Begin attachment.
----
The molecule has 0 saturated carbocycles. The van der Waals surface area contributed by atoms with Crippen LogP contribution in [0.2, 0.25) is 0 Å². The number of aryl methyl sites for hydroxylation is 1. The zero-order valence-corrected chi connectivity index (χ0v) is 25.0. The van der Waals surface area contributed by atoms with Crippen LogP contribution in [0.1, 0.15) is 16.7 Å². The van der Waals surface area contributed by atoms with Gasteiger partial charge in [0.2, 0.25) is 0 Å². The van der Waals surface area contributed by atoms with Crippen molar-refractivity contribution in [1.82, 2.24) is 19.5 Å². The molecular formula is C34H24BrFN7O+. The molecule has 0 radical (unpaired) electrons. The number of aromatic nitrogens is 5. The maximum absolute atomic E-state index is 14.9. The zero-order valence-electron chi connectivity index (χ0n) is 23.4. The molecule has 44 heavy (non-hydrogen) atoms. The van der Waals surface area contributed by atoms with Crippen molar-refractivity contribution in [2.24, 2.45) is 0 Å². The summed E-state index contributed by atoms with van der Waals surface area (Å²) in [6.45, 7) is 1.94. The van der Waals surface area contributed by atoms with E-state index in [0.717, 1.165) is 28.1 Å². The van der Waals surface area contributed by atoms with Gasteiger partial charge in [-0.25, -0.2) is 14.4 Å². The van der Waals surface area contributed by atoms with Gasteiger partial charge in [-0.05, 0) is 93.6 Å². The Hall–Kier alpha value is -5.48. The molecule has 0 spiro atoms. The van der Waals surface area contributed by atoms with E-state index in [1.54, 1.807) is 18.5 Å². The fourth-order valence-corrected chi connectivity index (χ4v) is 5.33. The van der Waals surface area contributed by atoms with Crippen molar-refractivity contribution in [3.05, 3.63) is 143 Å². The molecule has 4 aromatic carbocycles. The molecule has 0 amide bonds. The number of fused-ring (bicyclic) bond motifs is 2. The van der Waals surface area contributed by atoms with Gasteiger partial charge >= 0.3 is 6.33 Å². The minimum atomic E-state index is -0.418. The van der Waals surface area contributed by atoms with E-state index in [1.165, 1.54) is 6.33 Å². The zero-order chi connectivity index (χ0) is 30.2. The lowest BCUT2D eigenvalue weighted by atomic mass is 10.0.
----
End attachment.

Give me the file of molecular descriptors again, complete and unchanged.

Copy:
The molecule has 0 saturated carbocycles. The van der Waals surface area contributed by atoms with Crippen LogP contribution in [0.2, 0.25) is 0 Å². The number of aryl methyl sites for hydroxylation is 1. The zero-order valence-corrected chi connectivity index (χ0v) is 25.0. The van der Waals surface area contributed by atoms with Crippen LogP contribution in [0.1, 0.15) is 16.7 Å². The van der Waals surface area contributed by atoms with Gasteiger partial charge in [0.2, 0.25) is 0 Å². The van der Waals surface area contributed by atoms with Crippen molar-refractivity contribution in [1.82, 2.24) is 19.5 Å². The molecular formula is C34H24BrFN7O+. The molecule has 0 radical (unpaired) electrons. The number of aromatic nitrogens is 5. The maximum absolute atomic E-state index is 14.9. The zero-order valence-electron chi connectivity index (χ0n) is 23.4. The molecule has 44 heavy (non-hydrogen) atoms. The van der Waals surface area contributed by atoms with Crippen molar-refractivity contribution in [2.24, 2.45) is 0 Å². The summed E-state index contributed by atoms with van der Waals surface area (Å²) in [6.45, 7) is 1.94. The van der Waals surface area contributed by atoms with E-state index in [0.717, 1.165) is 28.1 Å². The van der Waals surface area contributed by atoms with Gasteiger partial charge in [-0.25, -0.2) is 14.4 Å². The van der Waals surface area contributed by atoms with Gasteiger partial charge in [-0.05, 0) is 93.6 Å². The Hall–Kier alpha value is -5.48. The molecule has 0 spiro atoms. The van der Waals surface area contributed by atoms with E-state index in [1.54, 1.807) is 18.5 Å². The fourth-order valence-corrected chi connectivity index (χ4v) is 5.33. The van der Waals surface area contributed by atoms with Crippen molar-refractivity contribution in [3.05, 3.63) is 143 Å². The molecule has 4 aromatic carbocycles. The molecule has 0 amide bonds. The number of fused-ring (bicyclic) bond motifs is 2. The van der Waals surface area contributed by atoms with Gasteiger partial charge >= 0.3 is 6.33 Å². The minimum atomic E-state index is -0.418. The van der Waals surface area contributed by atoms with E-state index in [1.165, 1.54) is 6.33 Å². The zero-order chi connectivity index (χ0) is 30.2. The lowest BCUT2D eigenvalue weighted by atomic mass is 10.0.